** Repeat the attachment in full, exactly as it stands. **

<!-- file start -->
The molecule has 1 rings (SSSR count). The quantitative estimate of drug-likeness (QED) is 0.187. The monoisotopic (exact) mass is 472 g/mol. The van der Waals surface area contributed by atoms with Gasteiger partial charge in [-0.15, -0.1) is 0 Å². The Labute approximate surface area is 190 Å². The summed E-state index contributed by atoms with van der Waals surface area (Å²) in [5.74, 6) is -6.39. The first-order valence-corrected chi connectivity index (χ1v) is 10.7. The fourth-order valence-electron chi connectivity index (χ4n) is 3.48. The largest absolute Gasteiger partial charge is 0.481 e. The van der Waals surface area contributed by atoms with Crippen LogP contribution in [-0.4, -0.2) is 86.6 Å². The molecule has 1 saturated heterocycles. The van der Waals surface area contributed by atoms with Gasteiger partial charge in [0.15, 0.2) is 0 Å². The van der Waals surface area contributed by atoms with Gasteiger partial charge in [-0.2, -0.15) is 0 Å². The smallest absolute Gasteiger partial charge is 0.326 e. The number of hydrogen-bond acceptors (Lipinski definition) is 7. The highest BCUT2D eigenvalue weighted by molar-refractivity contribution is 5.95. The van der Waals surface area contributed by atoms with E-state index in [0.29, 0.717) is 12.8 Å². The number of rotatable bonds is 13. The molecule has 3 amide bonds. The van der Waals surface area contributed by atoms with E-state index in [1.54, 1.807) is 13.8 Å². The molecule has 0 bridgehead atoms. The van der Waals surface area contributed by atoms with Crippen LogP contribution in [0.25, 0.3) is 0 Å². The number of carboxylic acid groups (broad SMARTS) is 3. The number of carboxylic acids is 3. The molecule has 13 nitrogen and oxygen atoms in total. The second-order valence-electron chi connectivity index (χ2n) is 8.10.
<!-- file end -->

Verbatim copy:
The molecule has 1 rings (SSSR count). The quantitative estimate of drug-likeness (QED) is 0.187. The monoisotopic (exact) mass is 472 g/mol. The van der Waals surface area contributed by atoms with Gasteiger partial charge in [-0.15, -0.1) is 0 Å². The Labute approximate surface area is 190 Å². The summed E-state index contributed by atoms with van der Waals surface area (Å²) in [5.74, 6) is -6.39. The first-order valence-corrected chi connectivity index (χ1v) is 10.7. The fourth-order valence-electron chi connectivity index (χ4n) is 3.48. The largest absolute Gasteiger partial charge is 0.481 e. The van der Waals surface area contributed by atoms with Crippen LogP contribution in [-0.4, -0.2) is 86.6 Å². The molecule has 1 saturated heterocycles. The van der Waals surface area contributed by atoms with Gasteiger partial charge in [0.15, 0.2) is 0 Å². The van der Waals surface area contributed by atoms with Gasteiger partial charge in [-0.2, -0.15) is 0 Å². The smallest absolute Gasteiger partial charge is 0.326 e. The number of hydrogen-bond acceptors (Lipinski definition) is 7. The highest BCUT2D eigenvalue weighted by molar-refractivity contribution is 5.95. The van der Waals surface area contributed by atoms with E-state index in [0.29, 0.717) is 12.8 Å². The number of rotatable bonds is 13. The molecule has 3 amide bonds. The van der Waals surface area contributed by atoms with E-state index in [1.54, 1.807) is 13.8 Å². The molecule has 0 bridgehead atoms. The van der Waals surface area contributed by atoms with Crippen LogP contribution in [0.25, 0.3) is 0 Å². The number of carboxylic acid groups (broad SMARTS) is 3. The number of carboxylic acids is 3. The molecule has 13 nitrogen and oxygen atoms in total. The second-order valence-electron chi connectivity index (χ2n) is 8.10.